At Durango’s schools, it’s up to students to decide whether climate change is real.
“Naming climate change as a thing, you won’t see that anywhere stated explicitly,” said Leanne Garcia, director of curriculum for Durango School District 9-R. “It’s more about giving them the opportunity to engage in evidence-based decision-making … and helping them become independent thinkers.”
Over at Animas High School, biology teacher Tina Hott said lessons are a little more pointed that climate change is real and happening. But, students aren’t preached at or forced into a system of beliefs.
“Self-discovery is huge,” Hott said. “The way I go about it, I flood them with data and ask them to come to their own conclusions.”
Teaching climate change, across the country, is tricky business.
Despite the virtually unanimous agreement in the scientific community that the planet is warming at an unprecedented rate, and that rising global temperatures are a result of human activities – namely, the burning of fossil fuels – climate change has become a highly polarizing and political topic.
As a result, it’s a slippery slope to walk for teachers who want to inform the next generation about a potential crisis it may face.
“It’s what keeps me up at night,” Hott said. “But I’m not here to convince them of beliefs. It’s my job to be honest and give them the facts.”
Earlier this year, NPR and Ipsos, a market research firm, conducted some of the first surveys ever to gauge whether parents and teachers wanted climate change taught in schools. And the answer, despite political affiliations, was clear.
An estimated 80% of parents – including two in three Republicans and nine in 10 Democrats – agreed climate change should be taught to students. What’s more, about 85% of teachers said the topic should be included in curricula.
But there was a troubling trend: More than half the teachers surveyed said they don’t cover climate change in their classrooms, or even talk about it with students. And, fewer than 50% of parents said they breached the topic with their children at home.
“When it comes to one of the biggest global problems,” the report said, “the default message from older generations to younger ones is silence.”
The situation at Durango’s schools is less dire.
At 9-R, lessons involving climate change are incorporated from kindergarten until the time students graduate, Garcia said.
Lower grade levels will take part in lessons like comparing different climates around the world and collecting weather data, looking for trends. As students get older, they start more hands-on exercises in the field, perhaps the most effective way to teach science, Garcia said.
Just in the past year, students went on a field trip to the 416 Fire burn scar north of Durango, looking at the drought conditions that led up to the fire.
“If we get them thinking like scientists, we’ve done our jobs,” Garcia said.
Hott’s class, this year, is working on a project that calls for students to come up with solutions for climate change, like building wind turbines and planting trees. Some students even propose lifestyle changes to curb human impacts, such as eliminating plastic straws or more efficiently disposing of food waste.
“There’s a lot of doom and gloom, and I don’t want them to feel hopeless or that all is lost,” Hott said. “I want to empower them.”
National education policy specialists said Durango’s way of teaching climate change, in letting the students decide, is common throughout the country, but leaving room for doubt about the reasons behind a warming trend could be considered irresponsible.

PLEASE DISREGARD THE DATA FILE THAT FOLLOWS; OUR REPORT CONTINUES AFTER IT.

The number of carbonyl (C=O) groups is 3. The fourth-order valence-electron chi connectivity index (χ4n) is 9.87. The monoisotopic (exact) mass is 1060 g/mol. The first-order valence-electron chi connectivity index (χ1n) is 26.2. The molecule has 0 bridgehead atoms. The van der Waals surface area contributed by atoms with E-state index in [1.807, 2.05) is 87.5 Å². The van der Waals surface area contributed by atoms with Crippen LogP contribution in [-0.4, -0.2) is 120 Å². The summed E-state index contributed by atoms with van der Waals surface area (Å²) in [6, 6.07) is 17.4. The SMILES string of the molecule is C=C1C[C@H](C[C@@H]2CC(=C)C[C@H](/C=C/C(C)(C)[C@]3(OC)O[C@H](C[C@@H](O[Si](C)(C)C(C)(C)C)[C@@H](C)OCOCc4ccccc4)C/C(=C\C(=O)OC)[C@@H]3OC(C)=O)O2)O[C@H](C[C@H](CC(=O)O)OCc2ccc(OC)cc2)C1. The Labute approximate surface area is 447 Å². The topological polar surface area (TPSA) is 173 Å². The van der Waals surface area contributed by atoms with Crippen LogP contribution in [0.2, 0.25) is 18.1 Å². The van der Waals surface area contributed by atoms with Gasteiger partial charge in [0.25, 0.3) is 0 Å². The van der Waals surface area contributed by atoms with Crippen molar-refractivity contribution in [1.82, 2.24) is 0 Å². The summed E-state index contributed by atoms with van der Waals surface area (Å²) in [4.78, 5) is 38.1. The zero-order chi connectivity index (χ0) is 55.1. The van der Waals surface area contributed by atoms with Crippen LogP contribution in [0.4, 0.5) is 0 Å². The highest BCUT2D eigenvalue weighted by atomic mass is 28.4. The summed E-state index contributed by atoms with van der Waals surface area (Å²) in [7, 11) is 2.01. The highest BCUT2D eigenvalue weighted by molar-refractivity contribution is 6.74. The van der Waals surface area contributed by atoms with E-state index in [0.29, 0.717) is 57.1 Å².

“We don’t do that with other areas of science,” said Ann Reid, director of the National Center for Science Education. “I don’t just lay out the information about the periodic table and let students come to their own conclusion.”
Reid cautioned that influential groups that deny climate change, for a variety of reasons, consistently put out misleading information. Provided accurate data, however, she said students shouldn’t come to any other conclusion than the planet is warming.
“The best science teaching does present students with the data and have them figure out what’s going on,” she said. “That’s powerful for the students to figure out for themselves.”
Bill Bigelow, curriculum editor of Rethinking Schools and co-director of the Zinn Education Project, said it’s usually not effective for teachers to stand at the front of the classroom and preach to students. But, he also took issue with leaving room for doubt.
“It’s not a belief, it’s science,” he said. “And to be neutral on whether or not human activity is altering the climate is irresponsible.”
According to a handful of students interviewed for this story, Durango schools’ approach to climate change is effective.
Caleb McGrath, a senior at Durango High School, said teachers do a great job of presenting the facts and letting students sift through them. He, and most of his friends, have come to the same conclusion.
“That’s one of the biggest things for me: I always felt like I was allowed to form my own opinion,” he said. “And I definitely believe climate change is real, and we have to do something about it.”
Rosie Gurnee, a junior at Animas High School, echoed much of the same.
“Teachers are very open to talk about whatever students are concerned about, and we’re definitely concerned about climate change,” she said. “I don’t hear a whole lot of students not believing in climate change or saying we shouldn’t do anything about it.”
While the data can present somewhat of a bleak future, students thrive on focusing on solutions and ways to change their lifestyles in the hopes of curbing the impacts of climate change before it’s too late.
“I read a quote the other day that said our generation, the one in school now, will be the first to feel the effects of climate change and the last to do anything to help that problem,” McGrath said. “I think that was a really big thing for me I didn’t quite realize.”